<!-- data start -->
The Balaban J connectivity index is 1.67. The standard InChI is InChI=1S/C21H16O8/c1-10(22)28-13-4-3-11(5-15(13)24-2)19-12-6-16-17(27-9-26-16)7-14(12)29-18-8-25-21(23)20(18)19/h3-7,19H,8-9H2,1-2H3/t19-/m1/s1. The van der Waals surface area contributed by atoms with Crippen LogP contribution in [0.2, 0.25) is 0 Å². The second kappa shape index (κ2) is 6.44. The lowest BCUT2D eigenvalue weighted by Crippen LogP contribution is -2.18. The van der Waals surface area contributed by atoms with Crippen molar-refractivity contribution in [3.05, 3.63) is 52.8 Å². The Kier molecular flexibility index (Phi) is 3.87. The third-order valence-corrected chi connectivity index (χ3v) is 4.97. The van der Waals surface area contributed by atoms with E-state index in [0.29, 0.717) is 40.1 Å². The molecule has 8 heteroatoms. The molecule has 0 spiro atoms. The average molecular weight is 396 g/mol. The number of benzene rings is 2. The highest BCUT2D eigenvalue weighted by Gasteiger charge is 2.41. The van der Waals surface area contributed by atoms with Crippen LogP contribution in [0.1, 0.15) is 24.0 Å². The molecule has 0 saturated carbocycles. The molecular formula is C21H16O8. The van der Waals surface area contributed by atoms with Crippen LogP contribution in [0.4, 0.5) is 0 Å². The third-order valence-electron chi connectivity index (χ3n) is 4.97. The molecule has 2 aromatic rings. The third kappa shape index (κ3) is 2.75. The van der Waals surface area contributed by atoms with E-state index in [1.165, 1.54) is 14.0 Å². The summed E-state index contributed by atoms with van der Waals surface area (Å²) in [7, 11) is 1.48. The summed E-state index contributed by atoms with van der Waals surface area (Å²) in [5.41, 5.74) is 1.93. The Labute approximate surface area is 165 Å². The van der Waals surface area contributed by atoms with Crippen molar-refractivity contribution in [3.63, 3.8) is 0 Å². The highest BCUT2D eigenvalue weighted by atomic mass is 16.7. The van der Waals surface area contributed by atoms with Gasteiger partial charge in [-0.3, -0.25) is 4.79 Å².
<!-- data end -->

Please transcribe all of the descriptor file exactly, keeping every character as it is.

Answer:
The Balaban J connectivity index is 1.67. The standard InChI is InChI=1S/C21H16O8/c1-10(22)28-13-4-3-11(5-15(13)24-2)19-12-6-16-17(27-9-26-16)7-14(12)29-18-8-25-21(23)20(18)19/h3-7,19H,8-9H2,1-2H3/t19-/m1/s1. The van der Waals surface area contributed by atoms with Crippen LogP contribution in [0.2, 0.25) is 0 Å². The second kappa shape index (κ2) is 6.44. The lowest BCUT2D eigenvalue weighted by Crippen LogP contribution is -2.18. The van der Waals surface area contributed by atoms with Crippen molar-refractivity contribution in [3.05, 3.63) is 52.8 Å². The Kier molecular flexibility index (Phi) is 3.87. The third-order valence-corrected chi connectivity index (χ3v) is 4.97. The van der Waals surface area contributed by atoms with E-state index in [0.29, 0.717) is 40.1 Å². The molecule has 8 heteroatoms. The molecule has 0 spiro atoms. The average molecular weight is 396 g/mol. The number of benzene rings is 2. The highest BCUT2D eigenvalue weighted by Gasteiger charge is 2.41. The van der Waals surface area contributed by atoms with Crippen LogP contribution in [0.1, 0.15) is 24.0 Å². The molecule has 0 saturated carbocycles. The molecular formula is C21H16O8. The van der Waals surface area contributed by atoms with Crippen LogP contribution in [0.4, 0.5) is 0 Å². The third-order valence-electron chi connectivity index (χ3n) is 4.97. The molecule has 2 aromatic rings. The third kappa shape index (κ3) is 2.75. The van der Waals surface area contributed by atoms with E-state index in [1.165, 1.54) is 14.0 Å². The summed E-state index contributed by atoms with van der Waals surface area (Å²) in [7, 11) is 1.48. The summed E-state index contributed by atoms with van der Waals surface area (Å²) in [5.41, 5.74) is 1.93. The Labute approximate surface area is 165 Å². The van der Waals surface area contributed by atoms with Crippen molar-refractivity contribution in [3.63, 3.8) is 0 Å². The highest BCUT2D eigenvalue weighted by atomic mass is 16.7. The van der Waals surface area contributed by atoms with Gasteiger partial charge in [-0.3, -0.25) is 4.79 Å².